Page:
Listen to your consumers

Henry Ford once (supposedly) said, “If I had asked people what they wanted, they would have said faster horses.” This quote is often used in marketing contexts to demonstrate how consumers don't always know the proper solutions for their problems. While this line of thinking often works for communications for laundry detergent or snacks, it should be thrown out the window when it comes to high-stakes situations. A deep understanding of consumers’ needs and motivations is key for any product, but addressing those needs directly was essential in this moment. During the early stages of the COVID outbreak, our grocery clients became essential businesses overnight, with consumers urgently needing information about product availability and store hours. We helped our clients pivot their social channels to provide consumers with the exact information they needed in an otherwise confusing time. 

Observe the cultural climate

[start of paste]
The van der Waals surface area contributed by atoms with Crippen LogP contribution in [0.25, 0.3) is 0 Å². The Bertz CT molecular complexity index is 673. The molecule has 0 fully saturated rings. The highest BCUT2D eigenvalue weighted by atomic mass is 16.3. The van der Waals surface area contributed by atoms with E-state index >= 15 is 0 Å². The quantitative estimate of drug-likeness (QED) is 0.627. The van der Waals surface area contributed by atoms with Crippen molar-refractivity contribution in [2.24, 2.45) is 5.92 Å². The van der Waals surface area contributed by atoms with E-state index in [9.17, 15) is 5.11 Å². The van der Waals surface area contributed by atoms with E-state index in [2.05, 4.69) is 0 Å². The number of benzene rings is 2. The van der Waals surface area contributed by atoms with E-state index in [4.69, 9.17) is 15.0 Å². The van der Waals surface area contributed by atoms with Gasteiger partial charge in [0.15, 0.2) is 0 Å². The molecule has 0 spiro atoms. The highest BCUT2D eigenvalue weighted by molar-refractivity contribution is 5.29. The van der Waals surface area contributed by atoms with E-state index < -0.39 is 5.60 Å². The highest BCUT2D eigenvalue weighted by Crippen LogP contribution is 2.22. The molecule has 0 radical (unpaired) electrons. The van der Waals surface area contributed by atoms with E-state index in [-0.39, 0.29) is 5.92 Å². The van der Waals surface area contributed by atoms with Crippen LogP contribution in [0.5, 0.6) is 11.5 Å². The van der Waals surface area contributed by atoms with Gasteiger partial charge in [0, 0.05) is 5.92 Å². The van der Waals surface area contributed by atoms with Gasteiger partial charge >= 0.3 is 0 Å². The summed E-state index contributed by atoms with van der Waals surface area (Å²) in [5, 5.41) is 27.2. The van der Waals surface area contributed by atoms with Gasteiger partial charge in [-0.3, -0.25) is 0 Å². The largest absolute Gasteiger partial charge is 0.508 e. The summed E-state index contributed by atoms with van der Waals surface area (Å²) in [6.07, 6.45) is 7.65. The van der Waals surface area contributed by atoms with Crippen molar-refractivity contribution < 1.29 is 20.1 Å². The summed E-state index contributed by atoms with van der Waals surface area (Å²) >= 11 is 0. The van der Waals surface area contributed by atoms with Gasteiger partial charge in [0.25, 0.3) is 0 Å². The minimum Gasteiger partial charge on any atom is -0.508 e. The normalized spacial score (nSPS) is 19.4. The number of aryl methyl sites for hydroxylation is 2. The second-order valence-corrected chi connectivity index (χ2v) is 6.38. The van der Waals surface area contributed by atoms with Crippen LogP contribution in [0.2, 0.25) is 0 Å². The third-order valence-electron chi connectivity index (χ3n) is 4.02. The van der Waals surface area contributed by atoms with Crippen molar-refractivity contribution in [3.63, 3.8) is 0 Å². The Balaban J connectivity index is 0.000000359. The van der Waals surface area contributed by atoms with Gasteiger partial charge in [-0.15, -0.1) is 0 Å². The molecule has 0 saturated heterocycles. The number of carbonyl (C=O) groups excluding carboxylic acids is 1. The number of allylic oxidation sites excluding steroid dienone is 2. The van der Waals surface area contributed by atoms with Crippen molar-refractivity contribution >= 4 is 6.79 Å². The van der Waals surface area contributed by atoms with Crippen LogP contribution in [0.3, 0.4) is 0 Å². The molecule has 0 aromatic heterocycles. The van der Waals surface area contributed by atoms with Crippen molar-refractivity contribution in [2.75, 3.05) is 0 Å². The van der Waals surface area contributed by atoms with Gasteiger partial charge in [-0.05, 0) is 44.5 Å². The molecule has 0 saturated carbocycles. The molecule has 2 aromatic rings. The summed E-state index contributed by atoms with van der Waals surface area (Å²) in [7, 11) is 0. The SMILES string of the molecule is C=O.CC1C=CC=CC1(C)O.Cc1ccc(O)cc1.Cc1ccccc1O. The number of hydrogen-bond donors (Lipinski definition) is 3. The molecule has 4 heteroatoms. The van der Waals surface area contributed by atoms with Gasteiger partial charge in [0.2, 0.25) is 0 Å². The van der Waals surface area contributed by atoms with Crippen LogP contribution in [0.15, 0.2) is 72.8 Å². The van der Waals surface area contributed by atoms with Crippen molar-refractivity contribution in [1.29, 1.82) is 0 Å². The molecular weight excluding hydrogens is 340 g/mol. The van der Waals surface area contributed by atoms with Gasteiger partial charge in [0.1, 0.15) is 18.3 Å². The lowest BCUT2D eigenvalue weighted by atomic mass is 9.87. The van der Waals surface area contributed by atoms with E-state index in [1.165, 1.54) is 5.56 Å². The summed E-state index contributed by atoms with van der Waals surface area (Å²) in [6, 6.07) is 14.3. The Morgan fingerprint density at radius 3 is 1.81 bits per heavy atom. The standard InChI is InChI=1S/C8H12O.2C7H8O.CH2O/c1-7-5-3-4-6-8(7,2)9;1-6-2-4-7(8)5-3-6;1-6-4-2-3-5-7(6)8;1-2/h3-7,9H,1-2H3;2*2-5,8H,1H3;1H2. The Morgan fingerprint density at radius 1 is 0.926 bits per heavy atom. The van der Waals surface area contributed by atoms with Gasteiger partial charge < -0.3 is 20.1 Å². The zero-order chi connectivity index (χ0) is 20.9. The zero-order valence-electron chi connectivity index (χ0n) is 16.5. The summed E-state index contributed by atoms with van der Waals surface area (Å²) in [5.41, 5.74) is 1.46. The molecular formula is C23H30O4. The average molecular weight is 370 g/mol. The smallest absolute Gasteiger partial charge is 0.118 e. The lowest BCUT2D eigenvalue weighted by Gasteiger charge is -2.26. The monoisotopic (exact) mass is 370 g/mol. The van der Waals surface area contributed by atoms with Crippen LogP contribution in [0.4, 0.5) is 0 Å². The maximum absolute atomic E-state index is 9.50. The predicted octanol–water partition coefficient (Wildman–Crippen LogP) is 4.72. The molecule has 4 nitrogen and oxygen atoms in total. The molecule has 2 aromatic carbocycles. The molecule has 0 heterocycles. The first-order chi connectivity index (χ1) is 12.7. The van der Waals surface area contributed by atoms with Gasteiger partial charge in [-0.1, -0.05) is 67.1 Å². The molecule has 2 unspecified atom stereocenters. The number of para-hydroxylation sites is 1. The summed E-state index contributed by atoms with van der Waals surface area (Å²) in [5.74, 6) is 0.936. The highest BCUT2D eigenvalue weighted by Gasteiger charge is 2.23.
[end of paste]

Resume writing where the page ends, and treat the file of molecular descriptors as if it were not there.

Once we took a minute to assess the situation, looked inward at our own brands, and outward at our consumers, it was time to take a step back and look at the given category and culture at large to give context to our work. While we didn’t want to copy our competitors, it was important to understand who was contributing to the conversation and how they were sharing. Category and cultural research is a standard part of the job, but instead of gathering creative examples and trending memes, we were gathering public statements and news alerts. These pieces of information were added to personalized live dashboards that clients could monitor.  

While I most certainly didn’t sign up for the high-stakes events of the past few months (and the inevitable events come November), I take comfort in the familiar and foundational tools I gained in the “before times”, finding ways to adapt and make sense of the (supposed) chaos. This new normal may not be as light, but I’ve been able to find satisfaction in diving into research, solving problems, and finding a way forward.  

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AMPlifier - Social Media Industry Update - Week of Nov. 23, 2020

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Google Search Trends Insights October 2020